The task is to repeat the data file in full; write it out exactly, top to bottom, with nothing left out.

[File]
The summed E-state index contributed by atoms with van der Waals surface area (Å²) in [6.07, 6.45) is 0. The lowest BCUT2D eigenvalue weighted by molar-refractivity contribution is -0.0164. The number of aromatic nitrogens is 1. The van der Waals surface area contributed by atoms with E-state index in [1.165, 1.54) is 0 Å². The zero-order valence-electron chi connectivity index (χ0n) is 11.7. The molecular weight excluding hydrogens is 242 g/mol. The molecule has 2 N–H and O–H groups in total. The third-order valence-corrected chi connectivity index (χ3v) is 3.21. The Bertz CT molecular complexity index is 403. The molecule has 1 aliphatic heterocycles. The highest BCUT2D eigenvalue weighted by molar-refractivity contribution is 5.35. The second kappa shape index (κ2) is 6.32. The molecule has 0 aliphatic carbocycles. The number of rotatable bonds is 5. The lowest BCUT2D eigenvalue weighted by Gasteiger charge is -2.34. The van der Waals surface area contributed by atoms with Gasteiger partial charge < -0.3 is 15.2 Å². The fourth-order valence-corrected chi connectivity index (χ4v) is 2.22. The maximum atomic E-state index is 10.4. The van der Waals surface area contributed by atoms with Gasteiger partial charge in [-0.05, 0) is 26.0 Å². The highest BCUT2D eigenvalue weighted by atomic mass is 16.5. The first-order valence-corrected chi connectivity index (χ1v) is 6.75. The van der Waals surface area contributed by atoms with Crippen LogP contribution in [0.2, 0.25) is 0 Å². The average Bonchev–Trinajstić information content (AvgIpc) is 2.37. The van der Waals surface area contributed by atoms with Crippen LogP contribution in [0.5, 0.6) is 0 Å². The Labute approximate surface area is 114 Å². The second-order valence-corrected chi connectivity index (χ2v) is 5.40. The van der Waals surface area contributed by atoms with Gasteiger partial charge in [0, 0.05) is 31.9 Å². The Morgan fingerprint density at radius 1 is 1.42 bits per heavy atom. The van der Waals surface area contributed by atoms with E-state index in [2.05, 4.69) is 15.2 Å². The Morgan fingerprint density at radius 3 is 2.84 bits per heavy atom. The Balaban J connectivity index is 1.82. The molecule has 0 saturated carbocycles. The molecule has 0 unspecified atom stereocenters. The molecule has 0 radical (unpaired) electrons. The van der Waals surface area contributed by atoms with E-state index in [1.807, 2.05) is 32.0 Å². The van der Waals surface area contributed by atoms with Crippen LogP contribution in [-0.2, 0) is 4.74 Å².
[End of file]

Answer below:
The summed E-state index contributed by atoms with van der Waals surface area (Å²) in [6.07, 6.45) is 0. The lowest BCUT2D eigenvalue weighted by molar-refractivity contribution is -0.0164. The number of aromatic nitrogens is 1. The van der Waals surface area contributed by atoms with E-state index in [1.165, 1.54) is 0 Å². The zero-order valence-electron chi connectivity index (χ0n) is 11.7. The molecular weight excluding hydrogens is 242 g/mol. The molecule has 2 N–H and O–H groups in total. The third-order valence-corrected chi connectivity index (χ3v) is 3.21. The Bertz CT molecular complexity index is 403. The molecule has 1 aliphatic heterocycles. The highest BCUT2D eigenvalue weighted by molar-refractivity contribution is 5.35. The second kappa shape index (κ2) is 6.32. The molecule has 0 aliphatic carbocycles. The number of rotatable bonds is 5. The lowest BCUT2D eigenvalue weighted by Gasteiger charge is -2.34. The van der Waals surface area contributed by atoms with Gasteiger partial charge < -0.3 is 15.2 Å². The fourth-order valence-corrected chi connectivity index (χ4v) is 2.22. The maximum atomic E-state index is 10.4. The van der Waals surface area contributed by atoms with Gasteiger partial charge in [-0.05, 0) is 26.0 Å². The highest BCUT2D eigenvalue weighted by atomic mass is 16.5. The first-order valence-corrected chi connectivity index (χ1v) is 6.75. The van der Waals surface area contributed by atoms with Crippen LogP contribution in [0.2, 0.25) is 0 Å². The average Bonchev–Trinajstić information content (AvgIpc) is 2.37. The van der Waals surface area contributed by atoms with Crippen LogP contribution in [0.5, 0.6) is 0 Å². The Labute approximate surface area is 114 Å². The second-order valence-corrected chi connectivity index (χ2v) is 5.40. The van der Waals surface area contributed by atoms with Gasteiger partial charge in [0, 0.05) is 31.9 Å². The Morgan fingerprint density at radius 1 is 1.42 bits per heavy atom. The van der Waals surface area contributed by atoms with E-state index in [2.05, 4.69) is 15.2 Å². The Morgan fingerprint density at radius 3 is 2.84 bits per heavy atom. The Balaban J connectivity index is 1.82. The molecule has 0 saturated carbocycles. The molecule has 0 unspecified atom stereocenters. The molecule has 0 radical (unpaired) electrons. The van der Waals surface area contributed by atoms with E-state index in [1.807, 2.05) is 32.0 Å². The van der Waals surface area contributed by atoms with Crippen LogP contribution in [-0.2, 0) is 4.74 Å².